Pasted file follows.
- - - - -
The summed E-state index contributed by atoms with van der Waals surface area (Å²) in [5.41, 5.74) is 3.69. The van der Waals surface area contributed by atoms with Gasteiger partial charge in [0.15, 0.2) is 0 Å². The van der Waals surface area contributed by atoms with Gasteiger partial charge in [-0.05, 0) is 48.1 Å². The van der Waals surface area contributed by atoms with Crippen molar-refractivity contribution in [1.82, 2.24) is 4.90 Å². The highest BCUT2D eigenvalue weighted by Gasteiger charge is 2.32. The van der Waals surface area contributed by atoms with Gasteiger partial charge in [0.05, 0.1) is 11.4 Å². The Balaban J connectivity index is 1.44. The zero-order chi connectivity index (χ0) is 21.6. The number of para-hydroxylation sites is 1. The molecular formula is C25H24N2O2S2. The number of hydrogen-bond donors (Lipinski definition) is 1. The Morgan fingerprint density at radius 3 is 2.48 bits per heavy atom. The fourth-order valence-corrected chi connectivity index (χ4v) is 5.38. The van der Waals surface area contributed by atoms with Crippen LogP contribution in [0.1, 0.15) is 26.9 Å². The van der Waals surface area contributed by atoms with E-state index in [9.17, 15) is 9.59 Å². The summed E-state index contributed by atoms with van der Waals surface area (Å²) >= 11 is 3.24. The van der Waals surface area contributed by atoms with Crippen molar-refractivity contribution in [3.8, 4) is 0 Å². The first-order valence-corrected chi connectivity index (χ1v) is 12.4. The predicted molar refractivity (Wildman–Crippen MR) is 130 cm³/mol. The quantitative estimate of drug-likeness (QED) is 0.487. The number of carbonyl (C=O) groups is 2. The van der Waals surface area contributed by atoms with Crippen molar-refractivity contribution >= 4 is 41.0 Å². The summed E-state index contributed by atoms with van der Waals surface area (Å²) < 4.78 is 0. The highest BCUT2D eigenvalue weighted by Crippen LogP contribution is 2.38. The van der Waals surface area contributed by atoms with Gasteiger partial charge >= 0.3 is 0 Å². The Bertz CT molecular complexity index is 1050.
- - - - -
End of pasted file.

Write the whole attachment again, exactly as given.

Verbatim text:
The summed E-state index contributed by atoms with van der Waals surface area (Å²) in [5.41, 5.74) is 3.69. The van der Waals surface area contributed by atoms with Gasteiger partial charge in [0.15, 0.2) is 0 Å². The van der Waals surface area contributed by atoms with Gasteiger partial charge in [-0.05, 0) is 48.1 Å². The van der Waals surface area contributed by atoms with Crippen molar-refractivity contribution in [1.82, 2.24) is 4.90 Å². The highest BCUT2D eigenvalue weighted by Gasteiger charge is 2.32. The van der Waals surface area contributed by atoms with Gasteiger partial charge in [0.05, 0.1) is 11.4 Å². The Balaban J connectivity index is 1.44. The zero-order chi connectivity index (χ0) is 21.6. The number of para-hydroxylation sites is 1. The molecular formula is C25H24N2O2S2. The number of hydrogen-bond donors (Lipinski definition) is 1. The Morgan fingerprint density at radius 3 is 2.48 bits per heavy atom. The fourth-order valence-corrected chi connectivity index (χ4v) is 5.38. The van der Waals surface area contributed by atoms with Crippen LogP contribution in [0.1, 0.15) is 26.9 Å². The van der Waals surface area contributed by atoms with E-state index in [9.17, 15) is 9.59 Å². The summed E-state index contributed by atoms with van der Waals surface area (Å²) >= 11 is 3.24. The van der Waals surface area contributed by atoms with Crippen molar-refractivity contribution in [3.8, 4) is 0 Å². The first-order valence-corrected chi connectivity index (χ1v) is 12.4. The predicted molar refractivity (Wildman–Crippen MR) is 130 cm³/mol. The quantitative estimate of drug-likeness (QED) is 0.487. The number of carbonyl (C=O) groups is 2. The van der Waals surface area contributed by atoms with Crippen molar-refractivity contribution >= 4 is 41.0 Å². The summed E-state index contributed by atoms with van der Waals surface area (Å²) < 4.78 is 0. The highest BCUT2D eigenvalue weighted by Crippen LogP contribution is 2.38. The van der Waals surface area contributed by atoms with Gasteiger partial charge >= 0.3 is 0 Å². The Bertz CT molecular complexity index is 1050.